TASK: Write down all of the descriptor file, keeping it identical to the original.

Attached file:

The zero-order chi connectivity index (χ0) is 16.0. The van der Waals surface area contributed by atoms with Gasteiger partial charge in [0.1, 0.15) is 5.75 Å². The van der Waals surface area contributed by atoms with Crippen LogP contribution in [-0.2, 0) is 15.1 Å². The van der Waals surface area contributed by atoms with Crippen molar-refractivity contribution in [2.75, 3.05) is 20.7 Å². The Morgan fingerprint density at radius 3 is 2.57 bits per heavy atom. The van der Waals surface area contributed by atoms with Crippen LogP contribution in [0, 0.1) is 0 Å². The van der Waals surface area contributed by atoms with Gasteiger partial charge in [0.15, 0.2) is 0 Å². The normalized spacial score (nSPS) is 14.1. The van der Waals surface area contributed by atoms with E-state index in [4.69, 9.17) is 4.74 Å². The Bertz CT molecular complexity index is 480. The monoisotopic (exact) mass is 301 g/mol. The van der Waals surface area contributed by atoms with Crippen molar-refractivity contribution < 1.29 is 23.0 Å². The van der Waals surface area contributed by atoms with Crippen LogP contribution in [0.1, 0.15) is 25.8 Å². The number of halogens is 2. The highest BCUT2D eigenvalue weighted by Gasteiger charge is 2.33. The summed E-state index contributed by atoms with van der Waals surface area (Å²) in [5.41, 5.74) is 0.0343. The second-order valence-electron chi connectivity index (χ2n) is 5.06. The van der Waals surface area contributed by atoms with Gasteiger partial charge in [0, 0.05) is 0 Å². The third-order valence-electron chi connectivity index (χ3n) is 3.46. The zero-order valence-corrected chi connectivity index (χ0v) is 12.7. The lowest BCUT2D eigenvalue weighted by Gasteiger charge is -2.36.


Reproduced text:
The zero-order chi connectivity index (χ0) is 16.0. The van der Waals surface area contributed by atoms with Gasteiger partial charge in [0.1, 0.15) is 5.75 Å². The van der Waals surface area contributed by atoms with Crippen LogP contribution in [-0.2, 0) is 15.1 Å². The van der Waals surface area contributed by atoms with Crippen molar-refractivity contribution in [2.75, 3.05) is 20.7 Å². The Morgan fingerprint density at radius 3 is 2.57 bits per heavy atom. The van der Waals surface area contributed by atoms with Crippen LogP contribution in [0, 0.1) is 0 Å². The van der Waals surface area contributed by atoms with Gasteiger partial charge in [0.15, 0.2) is 0 Å². The normalized spacial score (nSPS) is 14.1. The van der Waals surface area contributed by atoms with E-state index in [4.69, 9.17) is 4.74 Å². The Bertz CT molecular complexity index is 480. The monoisotopic (exact) mass is 301 g/mol. The van der Waals surface area contributed by atoms with Crippen molar-refractivity contribution < 1.29 is 23.0 Å². The van der Waals surface area contributed by atoms with Crippen LogP contribution in [0.1, 0.15) is 25.8 Å². The number of halogens is 2. The highest BCUT2D eigenvalue weighted by Gasteiger charge is 2.33. The summed E-state index contributed by atoms with van der Waals surface area (Å²) in [5.41, 5.74) is 0.0343. The second-order valence-electron chi connectivity index (χ2n) is 5.06. The van der Waals surface area contributed by atoms with Gasteiger partial charge in [0, 0.05) is 0 Å². The third-order valence-electron chi connectivity index (χ3n) is 3.46. The zero-order valence-corrected chi connectivity index (χ0v) is 12.7. The lowest BCUT2D eigenvalue weighted by Gasteiger charge is -2.36.